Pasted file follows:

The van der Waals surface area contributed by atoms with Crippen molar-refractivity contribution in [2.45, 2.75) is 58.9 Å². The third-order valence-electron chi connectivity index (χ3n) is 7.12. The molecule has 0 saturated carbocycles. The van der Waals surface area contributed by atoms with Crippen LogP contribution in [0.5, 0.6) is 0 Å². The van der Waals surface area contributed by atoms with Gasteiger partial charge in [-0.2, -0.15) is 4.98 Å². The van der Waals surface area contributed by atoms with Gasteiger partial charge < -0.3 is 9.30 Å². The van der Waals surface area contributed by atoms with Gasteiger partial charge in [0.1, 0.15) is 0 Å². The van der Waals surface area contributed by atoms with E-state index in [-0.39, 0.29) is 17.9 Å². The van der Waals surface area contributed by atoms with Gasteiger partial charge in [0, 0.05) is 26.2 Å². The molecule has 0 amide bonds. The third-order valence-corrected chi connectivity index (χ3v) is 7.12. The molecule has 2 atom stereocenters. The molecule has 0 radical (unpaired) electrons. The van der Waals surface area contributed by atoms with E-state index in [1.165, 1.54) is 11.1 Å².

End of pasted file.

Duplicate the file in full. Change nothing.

The van der Waals surface area contributed by atoms with Crippen molar-refractivity contribution in [2.45, 2.75) is 58.9 Å². The third-order valence-electron chi connectivity index (χ3n) is 7.12. The molecule has 0 saturated carbocycles. The van der Waals surface area contributed by atoms with Crippen LogP contribution in [0.5, 0.6) is 0 Å². The van der Waals surface area contributed by atoms with Gasteiger partial charge in [-0.2, -0.15) is 4.98 Å². The van der Waals surface area contributed by atoms with Gasteiger partial charge < -0.3 is 9.30 Å². The van der Waals surface area contributed by atoms with Gasteiger partial charge in [0.1, 0.15) is 0 Å². The van der Waals surface area contributed by atoms with E-state index in [-0.39, 0.29) is 17.9 Å². The van der Waals surface area contributed by atoms with Gasteiger partial charge in [0, 0.05) is 26.2 Å². The molecule has 0 amide bonds. The third-order valence-corrected chi connectivity index (χ3v) is 7.12. The molecule has 2 atom stereocenters. The molecule has 0 radical (unpaired) electrons. The van der Waals surface area contributed by atoms with E-state index in [1.165, 1.54) is 11.1 Å².